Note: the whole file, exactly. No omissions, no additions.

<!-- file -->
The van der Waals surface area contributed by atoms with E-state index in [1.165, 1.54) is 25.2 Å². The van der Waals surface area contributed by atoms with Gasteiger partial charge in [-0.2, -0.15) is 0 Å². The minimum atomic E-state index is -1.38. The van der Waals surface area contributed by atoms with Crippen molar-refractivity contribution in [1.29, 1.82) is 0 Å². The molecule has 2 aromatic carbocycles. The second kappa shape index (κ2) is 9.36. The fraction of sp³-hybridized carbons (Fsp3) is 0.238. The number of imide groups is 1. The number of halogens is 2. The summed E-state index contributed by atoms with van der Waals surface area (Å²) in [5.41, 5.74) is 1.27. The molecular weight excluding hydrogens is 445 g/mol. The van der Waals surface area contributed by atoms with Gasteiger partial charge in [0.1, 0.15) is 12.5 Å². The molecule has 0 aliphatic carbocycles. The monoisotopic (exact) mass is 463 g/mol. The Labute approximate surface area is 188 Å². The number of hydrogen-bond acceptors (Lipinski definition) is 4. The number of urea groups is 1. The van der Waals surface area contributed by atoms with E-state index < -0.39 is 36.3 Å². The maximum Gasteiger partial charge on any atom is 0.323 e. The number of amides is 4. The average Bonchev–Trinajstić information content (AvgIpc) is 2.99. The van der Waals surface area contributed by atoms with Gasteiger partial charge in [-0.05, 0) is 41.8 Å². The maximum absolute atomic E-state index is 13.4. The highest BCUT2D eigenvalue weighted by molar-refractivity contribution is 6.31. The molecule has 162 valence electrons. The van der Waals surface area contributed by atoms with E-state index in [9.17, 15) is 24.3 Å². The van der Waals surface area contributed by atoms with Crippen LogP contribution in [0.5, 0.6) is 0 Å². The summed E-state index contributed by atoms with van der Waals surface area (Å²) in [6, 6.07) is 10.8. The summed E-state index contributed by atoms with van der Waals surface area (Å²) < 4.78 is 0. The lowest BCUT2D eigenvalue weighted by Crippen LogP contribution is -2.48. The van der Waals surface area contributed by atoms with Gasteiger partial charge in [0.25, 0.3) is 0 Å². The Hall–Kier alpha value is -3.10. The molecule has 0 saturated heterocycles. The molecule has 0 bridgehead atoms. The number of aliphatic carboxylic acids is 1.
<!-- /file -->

The van der Waals surface area contributed by atoms with E-state index in [1.165, 1.54) is 25.2 Å². The van der Waals surface area contributed by atoms with Gasteiger partial charge in [-0.2, -0.15) is 0 Å². The minimum atomic E-state index is -1.38. The van der Waals surface area contributed by atoms with Crippen molar-refractivity contribution in [1.29, 1.82) is 0 Å². The molecule has 2 aromatic carbocycles. The second kappa shape index (κ2) is 9.36. The fraction of sp³-hybridized carbons (Fsp3) is 0.238. The number of imide groups is 1. The number of halogens is 2. The summed E-state index contributed by atoms with van der Waals surface area (Å²) in [5.41, 5.74) is 1.27. The molecular weight excluding hydrogens is 445 g/mol. The van der Waals surface area contributed by atoms with Gasteiger partial charge in [0.1, 0.15) is 12.5 Å². The molecule has 0 aliphatic carbocycles. The monoisotopic (exact) mass is 463 g/mol. The Labute approximate surface area is 188 Å². The number of hydrogen-bond acceptors (Lipinski definition) is 4. The number of urea groups is 1. The van der Waals surface area contributed by atoms with E-state index < -0.39 is 36.3 Å². The maximum Gasteiger partial charge on any atom is 0.323 e. The number of amides is 4. The average Bonchev–Trinajstić information content (AvgIpc) is 2.99. The van der Waals surface area contributed by atoms with Gasteiger partial charge in [-0.05, 0) is 41.8 Å². The maximum absolute atomic E-state index is 13.4. The highest BCUT2D eigenvalue weighted by molar-refractivity contribution is 6.31. The molecule has 162 valence electrons. The van der Waals surface area contributed by atoms with E-state index in [9.17, 15) is 24.3 Å². The van der Waals surface area contributed by atoms with Crippen LogP contribution in [0.5, 0.6) is 0 Å². The summed E-state index contributed by atoms with van der Waals surface area (Å²) in [6, 6.07) is 10.8. The summed E-state index contributed by atoms with van der Waals surface area (Å²) < 4.78 is 0. The lowest BCUT2D eigenvalue weighted by Crippen LogP contribution is -2.48. The van der Waals surface area contributed by atoms with Gasteiger partial charge in [0.25, 0.3) is 0 Å². The Hall–Kier alpha value is -3.10. The molecule has 0 saturated heterocycles. The molecule has 0 bridgehead atoms. The number of aliphatic carboxylic acids is 1.